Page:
Considering adopting a parrot?
Careful consideration before adopting, including research and planning, plus plenty of love, patience and a sense of humour, will foster a strong and loving relationship that will help you discover the joy of birds, and make you friends for life!
For all of our bird care tips, check out our helpful fact sheet!
Dr. John L. Steckley is a Canadian scholar with a love for parrots. The following excerpt is from a write up he shared with the Ontario SPCA about owning an Amazon parrot.
Amazons are the parrots most closely associated with pirates. An Amazon was featured both in Robinson Crusoe and Treasure Island. Many live in the places in Central America (most notably Belize, the former British Honduras where British pirates stayed when they were waiting to attack Spanish treasure ships. I think that pirates and these parrots would make a good match
What should you know when considering whether to obtain an Amazon? First, they are big birds with a long life expectancy, similar to that of a human. Not all parrots do, only the larger species such as Amazons, cockatoos and macaws. The smaller species can live between 15 and 30 years. When my wife and I visit parrot sanctuaries, we see a good number of Amazons, along with the other big birds. They have outlived their owners and no family members or friends wanted to take them one. I dread the thought of what will happen to her when I die.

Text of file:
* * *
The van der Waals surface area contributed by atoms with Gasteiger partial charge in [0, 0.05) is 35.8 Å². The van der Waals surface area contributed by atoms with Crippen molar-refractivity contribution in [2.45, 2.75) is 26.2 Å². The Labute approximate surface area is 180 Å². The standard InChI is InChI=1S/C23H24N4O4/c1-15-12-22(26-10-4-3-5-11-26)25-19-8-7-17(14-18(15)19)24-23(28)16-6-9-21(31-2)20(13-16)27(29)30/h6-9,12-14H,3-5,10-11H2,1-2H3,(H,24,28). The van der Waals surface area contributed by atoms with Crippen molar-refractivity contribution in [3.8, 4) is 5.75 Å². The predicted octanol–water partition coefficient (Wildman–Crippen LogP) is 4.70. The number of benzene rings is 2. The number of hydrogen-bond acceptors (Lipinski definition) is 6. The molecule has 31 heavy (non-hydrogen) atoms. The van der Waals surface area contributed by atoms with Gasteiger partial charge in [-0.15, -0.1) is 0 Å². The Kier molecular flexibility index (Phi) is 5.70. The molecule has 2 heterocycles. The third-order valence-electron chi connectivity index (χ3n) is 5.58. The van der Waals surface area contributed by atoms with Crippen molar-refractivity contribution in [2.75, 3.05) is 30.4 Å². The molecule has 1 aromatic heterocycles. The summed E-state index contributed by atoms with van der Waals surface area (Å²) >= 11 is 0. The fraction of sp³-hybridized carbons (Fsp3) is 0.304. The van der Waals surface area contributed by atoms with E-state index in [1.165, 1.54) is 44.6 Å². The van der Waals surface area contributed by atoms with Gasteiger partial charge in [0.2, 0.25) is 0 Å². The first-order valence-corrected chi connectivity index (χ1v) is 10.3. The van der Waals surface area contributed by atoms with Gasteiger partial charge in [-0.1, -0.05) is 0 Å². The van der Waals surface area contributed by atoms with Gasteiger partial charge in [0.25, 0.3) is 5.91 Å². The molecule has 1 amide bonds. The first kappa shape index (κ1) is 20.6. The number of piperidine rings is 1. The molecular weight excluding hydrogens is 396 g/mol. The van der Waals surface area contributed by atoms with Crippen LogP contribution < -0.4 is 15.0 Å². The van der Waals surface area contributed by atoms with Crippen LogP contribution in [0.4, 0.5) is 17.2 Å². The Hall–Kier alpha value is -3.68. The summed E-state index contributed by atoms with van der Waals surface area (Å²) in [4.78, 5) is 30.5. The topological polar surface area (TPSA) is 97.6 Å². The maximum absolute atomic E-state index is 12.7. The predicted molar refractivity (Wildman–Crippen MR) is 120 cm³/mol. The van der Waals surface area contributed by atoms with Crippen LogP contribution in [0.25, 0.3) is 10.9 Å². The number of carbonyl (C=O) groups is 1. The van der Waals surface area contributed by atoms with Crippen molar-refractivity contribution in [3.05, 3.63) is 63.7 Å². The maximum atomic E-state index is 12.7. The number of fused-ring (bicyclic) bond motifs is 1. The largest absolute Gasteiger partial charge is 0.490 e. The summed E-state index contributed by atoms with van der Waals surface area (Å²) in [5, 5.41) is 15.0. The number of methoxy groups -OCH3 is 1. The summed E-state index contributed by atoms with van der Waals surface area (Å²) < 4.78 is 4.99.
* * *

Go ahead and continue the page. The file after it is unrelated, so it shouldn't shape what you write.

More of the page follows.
Second, they are picky as who they like and dislike, and can be quite moody. And you don’t want to be disliked by a bird of this size. Our yellow-headed Amazon, Lime, seems to be of the impression that she is my mate. She really likes my company, and I can get away with tickling her. She has often attacked my wife, Angie, who treats her with nothing but kindness.
Third, they are loud. Our Lime shrieks and swears, and can be heard from the road in front of our place. To be fair, she is also a beautiful singer, with an operatic singing style. But she has no quiet voice.
On the positive side, she and I are very closely bonded, and have been since I hand fed her when she was a fledgling. She calls to me with a loud “hello” when I come home, and she asks “Where are you?” when I am not in my office, not far from the aviary in what used to be our living room. One of the best parts of my day involves having her on my shoulder in the morning when I am writing, and we are sharing crackers.
Also check out the Ontario SPCA resources below for more information!